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Series:

Tzvi Abusch and Daniel Schwemer

Among the most important sources for understanding the cultures and systems of thought of ancient Mesopotamia is a large body of magical and medical texts written in the Sumerian and Akkadian languages. An especially significant branch of this literature centres upon witchcraft. Mesopotamian anti-witchcraft rituals and incantations attribute ill-health and misfortune to the magic machinations of witches and prescribe ceremonies, devices, and treatments for dispelling witchcraft, destroying the witch, and protecting and curing the patient. The Corpus of Mesopotamian Anti-witchcraft Rituals aims to present a reconstruction of this body of texts; it provides critical editions of the relevant rituals and prescriptions based on the study of the cuneiform tablets and fragments recovered from the libraries of ancient Mesopotamia.

This is the first volume in the three-part Corpus of Mesopotamian Anti-witchcraft Rituals series. Volumes two and three are expected in 2015 and 2018 respectively.

"Even in its incomplete form, Mesopotamian Anti-Witchcraft Rituals is a major contribution to the study of witchcraft, supernatural belief, folk medicine (both supernatural and non-supernatural), theories of magic, incantations, and ritual. This edition is required reading for any scholar with an interest in these topics."
David Elton Gay, Indiana University

The Magical Ceremony Maqlû

A Critical Edition

Series:

Tzvi Abusch

The Akkadian series Maqlû, 'Burning', remains the most important magical text against witchcraft from Mesopotamia and perhaps from the entire ancient Near East. Maqlû is a nine-tablet work consisting of the text of almost 100 incantations and accompanying rituals directed against witches and witchcraft. The work prescribes a single complex ceremony and stands at the end of a complex literary and ceremonial development. Thus, Maqlû provides important information not only about the literary forms and cultural ideas of individual incantations, but also about larger ritual structures and thematic relations of complex ceremonies. This new edition of the standard text contains a synoptic edition of all manuscripts, a composite text in transliteration, an annotated transcription and translation.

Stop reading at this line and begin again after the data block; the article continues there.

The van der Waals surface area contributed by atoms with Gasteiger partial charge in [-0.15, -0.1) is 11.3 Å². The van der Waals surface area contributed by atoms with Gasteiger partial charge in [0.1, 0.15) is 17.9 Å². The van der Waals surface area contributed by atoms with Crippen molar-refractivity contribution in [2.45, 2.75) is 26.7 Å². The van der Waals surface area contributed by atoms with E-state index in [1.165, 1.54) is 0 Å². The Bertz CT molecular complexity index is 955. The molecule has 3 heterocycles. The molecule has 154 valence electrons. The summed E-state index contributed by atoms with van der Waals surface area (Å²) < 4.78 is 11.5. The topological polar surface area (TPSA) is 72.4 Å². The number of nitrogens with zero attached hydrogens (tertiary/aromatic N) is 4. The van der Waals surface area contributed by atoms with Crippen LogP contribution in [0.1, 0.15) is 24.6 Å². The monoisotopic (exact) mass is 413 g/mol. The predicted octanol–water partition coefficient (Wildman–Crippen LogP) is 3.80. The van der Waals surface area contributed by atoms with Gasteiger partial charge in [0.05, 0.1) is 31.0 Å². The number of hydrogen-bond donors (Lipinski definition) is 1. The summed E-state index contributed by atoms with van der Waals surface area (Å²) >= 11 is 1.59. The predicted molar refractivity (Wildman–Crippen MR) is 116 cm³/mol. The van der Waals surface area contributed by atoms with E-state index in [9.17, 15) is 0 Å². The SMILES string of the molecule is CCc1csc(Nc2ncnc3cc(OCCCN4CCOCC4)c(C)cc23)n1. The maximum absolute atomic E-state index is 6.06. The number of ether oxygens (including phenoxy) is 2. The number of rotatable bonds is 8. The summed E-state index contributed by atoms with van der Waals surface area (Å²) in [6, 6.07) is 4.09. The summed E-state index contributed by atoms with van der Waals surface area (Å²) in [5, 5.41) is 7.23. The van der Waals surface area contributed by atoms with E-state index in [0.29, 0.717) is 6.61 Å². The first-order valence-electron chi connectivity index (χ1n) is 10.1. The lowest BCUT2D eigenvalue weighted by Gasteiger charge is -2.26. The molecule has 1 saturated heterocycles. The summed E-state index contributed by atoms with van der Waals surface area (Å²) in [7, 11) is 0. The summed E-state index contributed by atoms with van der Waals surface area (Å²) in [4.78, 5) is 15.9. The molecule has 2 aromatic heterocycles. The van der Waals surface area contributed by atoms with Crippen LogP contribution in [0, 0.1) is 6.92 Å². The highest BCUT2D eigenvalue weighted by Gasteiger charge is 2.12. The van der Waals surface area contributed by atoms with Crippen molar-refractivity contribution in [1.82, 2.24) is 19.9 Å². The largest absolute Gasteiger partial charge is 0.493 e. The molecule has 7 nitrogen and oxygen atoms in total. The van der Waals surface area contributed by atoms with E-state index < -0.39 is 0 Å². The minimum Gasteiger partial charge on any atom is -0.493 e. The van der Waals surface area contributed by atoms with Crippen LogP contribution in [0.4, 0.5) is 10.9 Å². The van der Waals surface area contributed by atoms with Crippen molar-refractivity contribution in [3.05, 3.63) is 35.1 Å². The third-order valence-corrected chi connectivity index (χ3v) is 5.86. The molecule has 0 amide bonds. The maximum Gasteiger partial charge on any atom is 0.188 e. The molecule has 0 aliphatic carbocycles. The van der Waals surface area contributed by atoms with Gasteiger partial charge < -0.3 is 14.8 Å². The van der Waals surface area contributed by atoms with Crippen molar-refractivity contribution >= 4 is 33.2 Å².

"These were only minor remarks scribbled in the margins of an excellent and most welcome edition of Maqlû, a real monument. This book is the firm foundation on which future studies on Maqlû will be based." Marten Stol, NINO Leiden, Bibliotheca Orientalis lxxIII n° 5-6, September-December 2016

From Daffodils to Derrida

Later Popular Reception (1931–1972)

Series:

Steve Vinson

to do field research into Voodoo belief and practices in Louisiana, Haiti and Jamaica. 79 In her work in Haiti, Hurston had recorded folk-traditions that identified Moses with Damballah Ouedo, among the most important Voodoo loa (gods), for whom the snake was a particularly powerful symbol. 80